From the desk of Linda Carter Batiste, J.D., Principal Consultant/Legislative Specialist
One of the most significant changes the ADA Amendments Act made to the definition of disability is that now, when trying to figure out how limited a person is by his impairment, we ignore the beneficial effects of any mitigating measures he uses. This change has been very confusing to some, but once you figure it out, it really is not that difficult. All it means is that we now have to determine what effects an impairment would have if the person did not use any mitigating measures.
And just what are mitigating measures? They are things a person uses to treat his impairment or overcome any limitations the impairment causes. Examples include things like wheelchairs, hearing aids, medication, prosthetic limbs, and therapy.
How do we know how limited a person would be without his mitigating measures? First we need to know if he uses mitigating measures. In some cases it will be obvious – we will see his wheelchair or hearing aid or prosthetic limb. In other cases we may need to ask him or get medical documentation when appropriate.
Next we need to find out what would happen if the person did not use the mitigating measure. Again, in some cases it will be obvious. For example, if a person with a prosthetic leg does not use his prosthesis, he will be substantially limited in walking. If it is not obvious, there are various ways to figure out how limited the person would be without the use of a mitigating measure, such as:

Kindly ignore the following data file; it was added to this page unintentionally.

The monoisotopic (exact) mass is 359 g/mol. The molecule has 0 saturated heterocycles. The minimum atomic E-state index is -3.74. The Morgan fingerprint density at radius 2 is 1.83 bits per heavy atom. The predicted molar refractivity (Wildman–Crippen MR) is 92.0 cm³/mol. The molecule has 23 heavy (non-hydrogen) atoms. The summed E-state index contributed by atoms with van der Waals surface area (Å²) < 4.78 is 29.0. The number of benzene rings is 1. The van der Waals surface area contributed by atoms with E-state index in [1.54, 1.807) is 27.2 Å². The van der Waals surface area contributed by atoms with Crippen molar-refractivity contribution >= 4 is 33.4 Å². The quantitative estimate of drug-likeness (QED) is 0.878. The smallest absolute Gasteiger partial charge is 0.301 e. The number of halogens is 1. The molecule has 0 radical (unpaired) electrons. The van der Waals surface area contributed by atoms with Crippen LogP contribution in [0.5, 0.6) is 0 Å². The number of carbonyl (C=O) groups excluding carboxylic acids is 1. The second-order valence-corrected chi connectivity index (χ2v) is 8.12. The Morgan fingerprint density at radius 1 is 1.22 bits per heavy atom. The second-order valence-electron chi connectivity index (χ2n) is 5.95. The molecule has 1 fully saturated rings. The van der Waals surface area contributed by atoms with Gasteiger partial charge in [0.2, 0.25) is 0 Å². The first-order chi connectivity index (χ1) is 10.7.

- Find out what limitations a person experienced prior to using a mitigating measure,
- Find out the expected course of a particular disorder absent mitigating measures, or
- Look at readily available and reliable information of other types.
You may be wondering when this issue will arise. It usually comes up in the workplace when an applicant or employee requests an accommodation and the employer needs to determine whether that person meets the definition of disability and is therefore entitled to the accommodation. One important thing to remember is that ignoring the beneficial effects of mitigating measures only applies to determining whether someone has a disability. When looking at whether a person needs a reasonable accommodation we do the opposite – we will look at what limitations he has after he uses the mitigating measure. That is why the best approach is to make the disability determination a separate step from the reasonable accommodation process.
So you see, the ADA Amendments Act rule about mitigating measures is not that hard to apply. All it usually takes is some common sense.